Populism is always a surprise to those in power. It erupts from time to time, not as regularly as clockwork, but as inevitably as a volcano. Yet even those who live in the shadow of the caldera, those who should be most aware of what looms nearby, are taken unawares. That’s not poor planning, nor is it ignorance of history. It is a necessary component of the blast: Populism comes from forgotten people. If those in power paid them any mind, the pressure would never build up and the explosion would never come.
In The Great Revolt: Inside the Populist Coalition Reshaping American Politics, Salina Zito and Brad Todd explore the politics of the latest populist explosion and talk to the people who brought it forth in small cities and towns from Scranton to Sioux Falls. Many of those interviewed were lifelong Democrats until 2016, and their stories should shake the establishment Democrats to the core. Though party insiders may not have seen Donald Trump coming, there is still time to correct their error. But just as it is the nature of populism to surprise, it is the nature of an establishment to stay established. The Democratic establishment, built as it is on the shifting sands of intersectionality and the latest trends in activism, will have a hard time adapting to the challenge of Trumpian populism.
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Articles and books about political trends often rely on anecdote, but Zito and Todd also base their analysis on a survey of Trump voters in the states whose swing to the GOP in 2016 broke the Democrats’ fabled “blue wall” and gave Trump his victory: Pennsylvania, Ohio, Michigan, Wisconsin, and Iowa. They distilled the results into six archetypes of Midwestern Trump voters, and each section of the book comprises interviews with people fitting each archetype.
Insofar as Trump came out ahead, it is particularly interesting how many people, after reluctantly voting for him, now back him more enthusiastically than ever.
The results are illuminating. Some of the interviewees were Republicans already, so their votes for Trump were not completely surprising. They do, however, fly in the face of the idea, pushed by the Clinton campaign, that Trump alienated too many moderate, suburban Republicans to win. It was clear then that this was no mere talking point: Clinton targeted suburban Republicans, especially women, pleading with them to abandon the candidate who had said and done so many grotesque things over the years.
They failed to consider how grotesque Clinton herself appeared to these same Republican women. The authors quote pollster Wes Anderson to establish a point that sums up these voters and their decision process: “These women may not have decided to vote for Trump until late in the race, but most had decided much earlier that they were definitely not voting for Clinton.” For many, Clinton’s stances on issues like abortion and gun rights ruled her out from the beginning. Many others were repelled by her inauthenticity and dishonesty.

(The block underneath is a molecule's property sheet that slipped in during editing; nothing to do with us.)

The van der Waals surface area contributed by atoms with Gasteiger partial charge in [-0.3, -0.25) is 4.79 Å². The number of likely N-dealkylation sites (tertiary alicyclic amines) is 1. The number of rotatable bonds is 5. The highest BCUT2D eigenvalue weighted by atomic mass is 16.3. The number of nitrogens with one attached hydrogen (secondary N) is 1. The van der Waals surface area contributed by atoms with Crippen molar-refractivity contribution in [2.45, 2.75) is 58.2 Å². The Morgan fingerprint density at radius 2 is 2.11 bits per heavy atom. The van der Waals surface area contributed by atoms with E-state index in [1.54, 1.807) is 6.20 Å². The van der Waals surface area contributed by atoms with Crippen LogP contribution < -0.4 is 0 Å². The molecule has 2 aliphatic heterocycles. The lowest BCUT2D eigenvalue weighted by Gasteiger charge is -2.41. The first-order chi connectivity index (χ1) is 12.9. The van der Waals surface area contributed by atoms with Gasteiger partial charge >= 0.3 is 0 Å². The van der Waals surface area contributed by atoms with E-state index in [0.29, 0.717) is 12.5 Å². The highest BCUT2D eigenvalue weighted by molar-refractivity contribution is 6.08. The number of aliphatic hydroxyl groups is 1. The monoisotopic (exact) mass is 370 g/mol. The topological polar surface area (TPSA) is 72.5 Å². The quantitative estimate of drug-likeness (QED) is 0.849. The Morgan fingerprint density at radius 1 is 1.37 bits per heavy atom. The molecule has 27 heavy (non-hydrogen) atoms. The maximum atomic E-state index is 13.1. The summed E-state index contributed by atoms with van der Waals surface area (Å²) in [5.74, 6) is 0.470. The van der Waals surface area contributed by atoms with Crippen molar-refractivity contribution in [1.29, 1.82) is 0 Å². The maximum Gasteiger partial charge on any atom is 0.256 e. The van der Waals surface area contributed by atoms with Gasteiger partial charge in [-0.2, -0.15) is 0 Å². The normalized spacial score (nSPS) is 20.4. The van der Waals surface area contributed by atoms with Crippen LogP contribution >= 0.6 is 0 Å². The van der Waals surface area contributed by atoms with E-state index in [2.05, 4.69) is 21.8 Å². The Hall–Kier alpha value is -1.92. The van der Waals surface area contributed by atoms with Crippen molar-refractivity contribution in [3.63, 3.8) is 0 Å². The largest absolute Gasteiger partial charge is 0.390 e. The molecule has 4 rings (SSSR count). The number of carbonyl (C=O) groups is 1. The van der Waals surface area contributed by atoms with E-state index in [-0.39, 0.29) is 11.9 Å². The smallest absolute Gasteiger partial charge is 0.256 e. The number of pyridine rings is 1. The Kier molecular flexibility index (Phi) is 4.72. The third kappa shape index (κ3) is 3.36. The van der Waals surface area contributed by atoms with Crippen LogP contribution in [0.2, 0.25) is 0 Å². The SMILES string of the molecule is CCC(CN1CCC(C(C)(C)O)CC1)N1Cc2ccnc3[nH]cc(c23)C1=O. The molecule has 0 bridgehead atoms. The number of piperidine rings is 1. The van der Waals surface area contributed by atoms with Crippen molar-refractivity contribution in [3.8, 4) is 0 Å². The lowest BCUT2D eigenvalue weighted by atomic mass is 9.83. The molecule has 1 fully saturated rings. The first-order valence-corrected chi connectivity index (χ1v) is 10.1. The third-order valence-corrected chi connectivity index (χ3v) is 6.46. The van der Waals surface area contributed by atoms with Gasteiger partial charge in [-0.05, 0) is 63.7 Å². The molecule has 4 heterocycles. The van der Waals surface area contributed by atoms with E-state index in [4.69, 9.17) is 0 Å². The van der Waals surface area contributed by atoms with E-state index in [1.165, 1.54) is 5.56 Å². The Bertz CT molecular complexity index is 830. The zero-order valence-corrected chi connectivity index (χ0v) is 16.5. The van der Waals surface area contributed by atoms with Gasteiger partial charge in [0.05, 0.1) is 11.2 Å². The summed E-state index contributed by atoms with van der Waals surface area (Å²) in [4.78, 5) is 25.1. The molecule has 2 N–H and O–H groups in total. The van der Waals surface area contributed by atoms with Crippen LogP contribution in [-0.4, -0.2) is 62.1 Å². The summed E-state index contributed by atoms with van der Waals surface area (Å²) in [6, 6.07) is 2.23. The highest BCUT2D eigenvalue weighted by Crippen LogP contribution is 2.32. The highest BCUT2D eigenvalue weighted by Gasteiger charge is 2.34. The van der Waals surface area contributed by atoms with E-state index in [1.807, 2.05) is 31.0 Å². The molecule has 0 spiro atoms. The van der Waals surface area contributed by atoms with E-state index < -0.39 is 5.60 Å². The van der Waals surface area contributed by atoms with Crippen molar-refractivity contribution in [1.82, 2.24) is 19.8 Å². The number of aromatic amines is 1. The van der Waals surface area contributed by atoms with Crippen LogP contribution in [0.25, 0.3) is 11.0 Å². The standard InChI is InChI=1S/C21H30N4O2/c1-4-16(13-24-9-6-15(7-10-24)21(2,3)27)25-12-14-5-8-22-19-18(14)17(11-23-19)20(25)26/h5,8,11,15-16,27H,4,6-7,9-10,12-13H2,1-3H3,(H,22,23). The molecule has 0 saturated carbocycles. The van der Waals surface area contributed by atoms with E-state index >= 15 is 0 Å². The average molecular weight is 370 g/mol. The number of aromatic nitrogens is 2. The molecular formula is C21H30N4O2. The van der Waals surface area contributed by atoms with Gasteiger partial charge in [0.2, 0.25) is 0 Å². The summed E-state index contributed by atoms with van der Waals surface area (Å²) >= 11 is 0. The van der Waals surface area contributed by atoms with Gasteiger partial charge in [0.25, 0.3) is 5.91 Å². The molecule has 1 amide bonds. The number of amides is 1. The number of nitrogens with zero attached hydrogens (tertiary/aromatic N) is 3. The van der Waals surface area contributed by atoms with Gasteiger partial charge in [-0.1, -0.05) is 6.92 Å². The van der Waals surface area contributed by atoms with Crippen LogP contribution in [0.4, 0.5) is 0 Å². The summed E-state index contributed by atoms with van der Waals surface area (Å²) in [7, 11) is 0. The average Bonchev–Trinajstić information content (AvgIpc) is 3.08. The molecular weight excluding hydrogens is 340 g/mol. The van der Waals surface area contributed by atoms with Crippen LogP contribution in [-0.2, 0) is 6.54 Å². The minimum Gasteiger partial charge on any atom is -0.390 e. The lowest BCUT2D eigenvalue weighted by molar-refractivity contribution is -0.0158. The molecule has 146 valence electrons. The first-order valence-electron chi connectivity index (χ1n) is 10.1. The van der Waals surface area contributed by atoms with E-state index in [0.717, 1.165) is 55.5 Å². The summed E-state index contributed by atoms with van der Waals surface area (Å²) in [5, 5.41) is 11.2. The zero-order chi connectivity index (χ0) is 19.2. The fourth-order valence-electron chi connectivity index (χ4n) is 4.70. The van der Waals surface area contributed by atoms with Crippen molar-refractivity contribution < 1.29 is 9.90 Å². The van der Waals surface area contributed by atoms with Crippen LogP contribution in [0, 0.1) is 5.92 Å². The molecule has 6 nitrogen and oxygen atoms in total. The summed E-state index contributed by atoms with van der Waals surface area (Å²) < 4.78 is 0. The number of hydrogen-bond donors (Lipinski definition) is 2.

This mostly female cohort is an interesting group, and it shows the power of the two-party system in America. Faced with two odious candidates, most people picked the less obnoxious of the pair. Despite the considerable aversion to both Clinton and Trump, more than 94 percent of voters chose one of the two. Insofar as Trump came out ahead, it is particularly interesting how many people, after reluctantly voting for him, now back him more enthusiastically than ever. Picking a side changes how we think about things, and it could be that the shrieking #Resistance is making things worse on itself by forcing once-persuadable voters to choose between the candidate they have already voted for and the parade of bitter-enders constantly criticizing him on television.
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Another theme running through the book’s interviews is how so many voters abandoned the Democratic party, or, as they would likely describe it, how the party abandoned them. Democrats earned their reputation as the workingman’s friend in the New Deal, and exploited it to great political effect for decades thereafter. In a country where most voters are people who work for a living — or retirees who used to do so — being seen as pro-worker is a definite electoral advantage.
The problem with that reputation is that to keep it, the party must continue, at least some of the time, to act in the interests of workers. Or, more specifically, it must promote policies that workers themselves see as in their interests; telling people what their interests really are does not do the job and may actually alienate those voters the party claims to cherish. Ignore this requirement long enough, and eventually even voters who hung pictures of John F. Kennedy on their living-room walls will abandon their political faith.